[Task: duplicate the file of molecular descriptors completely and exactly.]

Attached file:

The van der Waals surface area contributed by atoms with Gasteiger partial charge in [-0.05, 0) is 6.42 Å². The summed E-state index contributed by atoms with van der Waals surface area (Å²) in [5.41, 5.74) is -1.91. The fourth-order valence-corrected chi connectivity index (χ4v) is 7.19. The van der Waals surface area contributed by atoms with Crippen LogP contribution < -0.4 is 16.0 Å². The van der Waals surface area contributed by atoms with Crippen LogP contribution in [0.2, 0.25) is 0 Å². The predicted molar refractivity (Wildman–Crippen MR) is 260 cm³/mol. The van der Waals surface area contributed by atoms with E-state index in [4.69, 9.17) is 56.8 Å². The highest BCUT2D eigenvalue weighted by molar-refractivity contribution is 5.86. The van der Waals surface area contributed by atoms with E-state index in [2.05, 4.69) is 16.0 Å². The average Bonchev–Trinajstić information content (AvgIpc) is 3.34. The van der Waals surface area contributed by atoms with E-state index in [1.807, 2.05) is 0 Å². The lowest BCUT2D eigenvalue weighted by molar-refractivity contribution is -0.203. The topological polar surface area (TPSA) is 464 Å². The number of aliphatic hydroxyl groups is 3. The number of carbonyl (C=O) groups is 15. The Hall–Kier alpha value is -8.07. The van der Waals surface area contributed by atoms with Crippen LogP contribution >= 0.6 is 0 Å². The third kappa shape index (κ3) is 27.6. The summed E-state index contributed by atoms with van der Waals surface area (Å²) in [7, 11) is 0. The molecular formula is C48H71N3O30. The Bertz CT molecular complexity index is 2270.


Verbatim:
The van der Waals surface area contributed by atoms with Gasteiger partial charge in [-0.05, 0) is 6.42 Å². The summed E-state index contributed by atoms with van der Waals surface area (Å²) in [5.41, 5.74) is -1.91. The fourth-order valence-corrected chi connectivity index (χ4v) is 7.19. The van der Waals surface area contributed by atoms with Crippen LogP contribution < -0.4 is 16.0 Å². The van der Waals surface area contributed by atoms with Crippen LogP contribution in [0.2, 0.25) is 0 Å². The predicted molar refractivity (Wildman–Crippen MR) is 260 cm³/mol. The van der Waals surface area contributed by atoms with E-state index in [4.69, 9.17) is 56.8 Å². The highest BCUT2D eigenvalue weighted by molar-refractivity contribution is 5.86. The van der Waals surface area contributed by atoms with E-state index in [2.05, 4.69) is 16.0 Å². The average Bonchev–Trinajstić information content (AvgIpc) is 3.34. The van der Waals surface area contributed by atoms with E-state index in [1.807, 2.05) is 0 Å². The lowest BCUT2D eigenvalue weighted by molar-refractivity contribution is -0.203. The topological polar surface area (TPSA) is 464 Å². The number of aliphatic hydroxyl groups is 3. The number of carbonyl (C=O) groups is 15. The Hall–Kier alpha value is -8.07. The van der Waals surface area contributed by atoms with Crippen LogP contribution >= 0.6 is 0 Å². The third kappa shape index (κ3) is 27.6. The summed E-state index contributed by atoms with van der Waals surface area (Å²) in [7, 11) is 0. The molecular formula is C48H71N3O30. The Bertz CT molecular complexity index is 2270.